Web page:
BOSTON (Reuters) - Joseph Kennedy III, the grandson of the late Senator Robert F. Kennedy, announced on Thursday his candidacy for the Congressional seat from Massachusetts long held by retiring Representative Barney Frank.
Kennedy, 31, would be the latest of many Kennedys to seek public office, although no member of the political dynasty is in office at the moment.
He started his campaign for Congress by crisscrossing the district in a series of stops including meeting voters at the train station in Newton and having breakfast at a local family-owned spot in Milford.
Ahead of the events, Kennedy posted a video announcing the Congressional bid on his campaign website.
“I’ve spoken to people from across Massachusetts who believe that Washington no longer works for them,” he said in the video.
“People from Newton to Fall River see a government that’s become more interested in stacking the deck than allowing every person a fair chance to play their hand,” he said.
Frank, a Democrat, announced his retirement in late November.
Herbert Robinson and Paul Heroux are among the other Democrats seeking the spot. Two Republicans, Sean Bielat and Elizabeth Childs, have also announced campaigns.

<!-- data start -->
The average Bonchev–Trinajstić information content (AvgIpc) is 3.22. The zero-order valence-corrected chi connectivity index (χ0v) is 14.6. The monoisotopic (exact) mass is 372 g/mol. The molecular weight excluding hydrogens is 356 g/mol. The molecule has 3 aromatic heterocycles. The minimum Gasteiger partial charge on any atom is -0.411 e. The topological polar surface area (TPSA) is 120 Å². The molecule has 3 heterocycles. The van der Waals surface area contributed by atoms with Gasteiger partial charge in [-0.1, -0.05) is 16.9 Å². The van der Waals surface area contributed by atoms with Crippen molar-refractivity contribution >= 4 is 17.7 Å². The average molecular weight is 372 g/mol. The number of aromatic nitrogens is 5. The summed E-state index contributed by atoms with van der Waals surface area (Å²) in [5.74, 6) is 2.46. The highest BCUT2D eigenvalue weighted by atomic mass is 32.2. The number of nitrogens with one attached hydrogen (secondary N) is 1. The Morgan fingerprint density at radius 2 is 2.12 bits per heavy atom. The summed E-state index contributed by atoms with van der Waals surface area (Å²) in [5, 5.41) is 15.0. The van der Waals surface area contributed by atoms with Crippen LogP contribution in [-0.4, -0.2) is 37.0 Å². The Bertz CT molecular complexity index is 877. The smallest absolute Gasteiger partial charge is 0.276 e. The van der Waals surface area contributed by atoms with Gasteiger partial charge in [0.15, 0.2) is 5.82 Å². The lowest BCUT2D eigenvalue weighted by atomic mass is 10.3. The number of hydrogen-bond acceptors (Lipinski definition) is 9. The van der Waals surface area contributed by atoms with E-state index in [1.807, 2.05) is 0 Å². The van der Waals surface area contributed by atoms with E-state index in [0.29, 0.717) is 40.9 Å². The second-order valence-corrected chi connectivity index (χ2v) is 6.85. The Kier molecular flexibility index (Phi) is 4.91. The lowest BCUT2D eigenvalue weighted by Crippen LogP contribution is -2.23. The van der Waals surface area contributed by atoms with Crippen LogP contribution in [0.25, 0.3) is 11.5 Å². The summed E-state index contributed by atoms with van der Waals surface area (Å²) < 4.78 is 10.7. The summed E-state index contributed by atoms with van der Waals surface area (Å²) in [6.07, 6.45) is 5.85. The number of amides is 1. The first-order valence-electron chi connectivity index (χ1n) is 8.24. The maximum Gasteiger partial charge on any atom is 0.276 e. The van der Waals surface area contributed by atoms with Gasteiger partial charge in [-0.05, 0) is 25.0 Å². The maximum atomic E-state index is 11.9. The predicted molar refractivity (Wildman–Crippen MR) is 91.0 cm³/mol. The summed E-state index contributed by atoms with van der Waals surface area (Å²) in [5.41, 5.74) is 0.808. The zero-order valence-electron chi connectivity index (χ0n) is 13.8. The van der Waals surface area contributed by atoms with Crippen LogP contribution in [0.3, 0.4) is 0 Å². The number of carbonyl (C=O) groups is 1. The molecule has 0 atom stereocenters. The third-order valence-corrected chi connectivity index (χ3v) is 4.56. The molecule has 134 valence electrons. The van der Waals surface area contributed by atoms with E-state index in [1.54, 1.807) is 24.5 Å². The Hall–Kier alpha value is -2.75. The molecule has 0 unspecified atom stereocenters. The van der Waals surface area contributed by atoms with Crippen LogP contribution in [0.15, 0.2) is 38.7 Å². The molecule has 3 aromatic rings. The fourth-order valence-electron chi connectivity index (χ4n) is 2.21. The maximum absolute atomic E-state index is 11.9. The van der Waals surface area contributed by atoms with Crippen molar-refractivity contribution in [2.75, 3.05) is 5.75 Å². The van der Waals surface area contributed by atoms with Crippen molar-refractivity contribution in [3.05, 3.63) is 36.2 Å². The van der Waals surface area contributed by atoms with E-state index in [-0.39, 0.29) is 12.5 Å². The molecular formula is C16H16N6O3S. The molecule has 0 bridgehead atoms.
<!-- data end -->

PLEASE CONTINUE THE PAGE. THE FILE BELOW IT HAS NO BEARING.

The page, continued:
Kennedy listed a fair jobs plan with a focus on rebuilding infrastructure, a fair tax code for the middle class and a housing policy that stabilizes the market among the issues he would focus on.
As a candidate representing the Fourth District of Massachusetts, Kennedy, son of former Democratic Congressman Joseph Kennedy II, would be vying for the post held by Frank since 1980.
Kennedy’s grandfather was Robert F. Kennedy, who served as U.S. Attorney General and as a Senator from New York and was a Democratic presidential contender when he was assassinated in 1968.
The young Kennedy’s great-uncles were the late President John F. Kennedy and the late Senator Ted Kennedy from Massachusetts.
His father founded the nonprofit Citizens Energy Corp in 1979 and later served as a Congressman from Massachusetts for 12 years.
Kennedy, a graduate of Stanford University and Harvard Law School, is a former member of the Peace Corps and was a prosecutor at the Middlesex District Attorney’s office and the Cape and Islands District Attorney’s office. He announced in January he was exploring a possible run.
Reporting By Lauren Keiper; Editing by Daniel Trotta